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Home https://server7.kproxy.com/servlet/redirect.srv/sruj/smyrwpoii/p2/ Science https://server7.kproxy.com/servlet/redirect.srv/sruj/smyrwpoii/p2/ The world's largest radio telescope is preparing to explore the most remote space of space

The world's largest radio telescope is preparing to explore the most remote space of space



  square-kilometer-array-hop impression

Impressions of the artist on the final adjustment of a kilometer area in Western Australia containing 132,000 low frequency antennas (as CSIRO resembles "metal furrows").


CSIRO

The world's largest radio telescope is approaching one step when Australian scientists are laying out the final touches on the square in a square kilometer in the remote western Australian desert.

The SKA is an ambitious international project that will allow the world's largest radio telescope, built on two continents, to reflect vast areas of the sky with a resolution that exceeds the Hubble telescope. The SKA will include over 100,000 low frequency antennas in Australia and hundreds of dishes in South Africa, all of them working together to create a total area of ​​1 square kilometer.

The SCA will ultimately help scientists see how galaxies were formed after the Big Bang, reveal the secrets of magnetic fields and dark energy, and even potentially look for signs of extraterrestrial life.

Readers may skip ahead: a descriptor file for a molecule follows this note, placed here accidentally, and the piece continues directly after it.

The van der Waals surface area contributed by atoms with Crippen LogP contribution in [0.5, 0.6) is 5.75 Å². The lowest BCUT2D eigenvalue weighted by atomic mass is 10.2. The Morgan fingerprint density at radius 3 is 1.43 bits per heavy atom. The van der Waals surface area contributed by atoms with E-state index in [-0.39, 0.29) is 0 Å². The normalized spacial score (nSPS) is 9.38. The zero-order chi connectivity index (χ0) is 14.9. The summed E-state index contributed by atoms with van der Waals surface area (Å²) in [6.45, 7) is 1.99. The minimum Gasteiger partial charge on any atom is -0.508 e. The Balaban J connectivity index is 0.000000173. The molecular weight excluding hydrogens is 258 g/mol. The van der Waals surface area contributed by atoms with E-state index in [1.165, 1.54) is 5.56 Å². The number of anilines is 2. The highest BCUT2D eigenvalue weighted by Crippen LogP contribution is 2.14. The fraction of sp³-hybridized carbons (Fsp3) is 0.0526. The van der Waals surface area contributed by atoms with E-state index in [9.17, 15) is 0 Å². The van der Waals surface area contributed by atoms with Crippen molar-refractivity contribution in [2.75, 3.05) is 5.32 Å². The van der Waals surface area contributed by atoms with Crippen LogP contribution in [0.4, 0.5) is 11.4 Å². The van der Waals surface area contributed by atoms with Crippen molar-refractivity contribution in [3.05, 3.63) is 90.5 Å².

But the creation of a powerful radio telescope requires the overcoming of serious problems in design and construction. Scientists at CSIRO, Australian National Science Agency, headed by the Australian side of the project, have now found what it takes to get the largest radio telescope in the world.

"We set the basis for the placement of 132,000 SKA low-frequency aerials in Australia, they will receive stunning data," said the director of the CSIRO SKA infrastructure consortium, Anthony Schinkel.

The scale of a petabit, or a million billion bits per second – more than the global speed of the Internet today, all falls into a single building.

All these data require their own infrastructure, including 65,000 fiber optic cables for transmitting data from antennas to supercomputers of SCAs.

  Ska-fiber-cable

SCA requires the installation of 65,000 fiber optic cables in the Western Australian desert for data transmission. [19659003] CSIRO

Questions do not end. Since SKA will seek the smallest signals from the deepest, darkest space, the team should reduce the noise from the radio on the ground – including computing and power systems working with the telescope. The Radio Astronomical Observatory where the SKA will be built, is currently the radio-capture area designated by the government, which means that there are no mobile phones, refrigerators, cameras or computers.

"We" are trying to lower the level radio billions at the expense of billions, "said Shandipi Abevi, a senior engineer at the Aurecon project, an industry partner working with CSIRO.

"For example, your own supercompartment building is actually a fully welded box in the box, with the computing equipment being located inside the internal screen, while the equipment supporting the installation will be located on the outer shield."

Infrastructure engineering completed in Australia and South Africa, CSIRO says construction at SKA is expected to begin in 2020.


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